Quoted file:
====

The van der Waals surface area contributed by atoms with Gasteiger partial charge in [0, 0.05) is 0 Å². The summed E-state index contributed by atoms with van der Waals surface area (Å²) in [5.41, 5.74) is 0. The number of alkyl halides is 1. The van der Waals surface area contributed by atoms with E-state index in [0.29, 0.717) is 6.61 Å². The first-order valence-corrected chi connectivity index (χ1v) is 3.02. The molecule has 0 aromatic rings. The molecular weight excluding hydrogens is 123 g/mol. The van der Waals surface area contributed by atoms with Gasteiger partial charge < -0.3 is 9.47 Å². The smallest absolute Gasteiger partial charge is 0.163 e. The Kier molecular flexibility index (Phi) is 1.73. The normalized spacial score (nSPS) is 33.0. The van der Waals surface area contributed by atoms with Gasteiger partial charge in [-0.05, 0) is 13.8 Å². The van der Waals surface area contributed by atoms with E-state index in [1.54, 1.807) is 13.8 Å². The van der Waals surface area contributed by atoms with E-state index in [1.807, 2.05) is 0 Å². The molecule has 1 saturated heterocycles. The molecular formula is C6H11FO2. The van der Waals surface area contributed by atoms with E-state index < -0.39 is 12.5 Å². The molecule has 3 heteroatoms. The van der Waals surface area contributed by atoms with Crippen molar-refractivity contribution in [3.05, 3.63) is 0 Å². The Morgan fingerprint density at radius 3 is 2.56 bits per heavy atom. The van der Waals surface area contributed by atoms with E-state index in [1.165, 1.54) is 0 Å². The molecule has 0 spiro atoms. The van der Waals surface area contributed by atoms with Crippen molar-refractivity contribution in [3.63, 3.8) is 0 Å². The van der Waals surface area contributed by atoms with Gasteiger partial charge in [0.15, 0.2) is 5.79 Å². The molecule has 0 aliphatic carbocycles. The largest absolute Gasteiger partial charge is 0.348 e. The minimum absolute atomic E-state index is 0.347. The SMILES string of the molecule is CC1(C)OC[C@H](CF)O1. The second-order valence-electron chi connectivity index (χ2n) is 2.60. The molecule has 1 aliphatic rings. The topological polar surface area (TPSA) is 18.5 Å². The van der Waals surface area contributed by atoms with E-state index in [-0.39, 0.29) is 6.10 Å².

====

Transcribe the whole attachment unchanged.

The van der Waals surface area contributed by atoms with Gasteiger partial charge in [0, 0.05) is 0 Å². The summed E-state index contributed by atoms with van der Waals surface area (Å²) in [5.41, 5.74) is 0. The number of alkyl halides is 1. The van der Waals surface area contributed by atoms with E-state index in [0.29, 0.717) is 6.61 Å². The first-order valence-corrected chi connectivity index (χ1v) is 3.02. The molecule has 0 aromatic rings. The molecular weight excluding hydrogens is 123 g/mol. The van der Waals surface area contributed by atoms with Gasteiger partial charge < -0.3 is 9.47 Å². The smallest absolute Gasteiger partial charge is 0.163 e. The Kier molecular flexibility index (Phi) is 1.73. The normalized spacial score (nSPS) is 33.0. The van der Waals surface area contributed by atoms with Gasteiger partial charge in [-0.05, 0) is 13.8 Å². The van der Waals surface area contributed by atoms with E-state index in [1.54, 1.807) is 13.8 Å². The van der Waals surface area contributed by atoms with E-state index in [1.807, 2.05) is 0 Å². The molecule has 1 saturated heterocycles. The molecular formula is C6H11FO2. The van der Waals surface area contributed by atoms with E-state index < -0.39 is 12.5 Å². The molecule has 3 heteroatoms. The van der Waals surface area contributed by atoms with Crippen molar-refractivity contribution in [3.05, 3.63) is 0 Å². The Morgan fingerprint density at radius 3 is 2.56 bits per heavy atom. The van der Waals surface area contributed by atoms with E-state index in [1.165, 1.54) is 0 Å². The molecule has 0 spiro atoms. The van der Waals surface area contributed by atoms with Crippen molar-refractivity contribution in [3.63, 3.8) is 0 Å². The van der Waals surface area contributed by atoms with Gasteiger partial charge in [0.15, 0.2) is 5.79 Å². The molecule has 0 aliphatic carbocycles. The largest absolute Gasteiger partial charge is 0.348 e. The minimum absolute atomic E-state index is 0.347. The SMILES string of the molecule is CC1(C)OC[C@H](CF)O1. The second-order valence-electron chi connectivity index (χ2n) is 2.60. The molecule has 1 aliphatic rings. The topological polar surface area (TPSA) is 18.5 Å². The van der Waals surface area contributed by atoms with E-state index in [-0.39, 0.29) is 6.10 Å².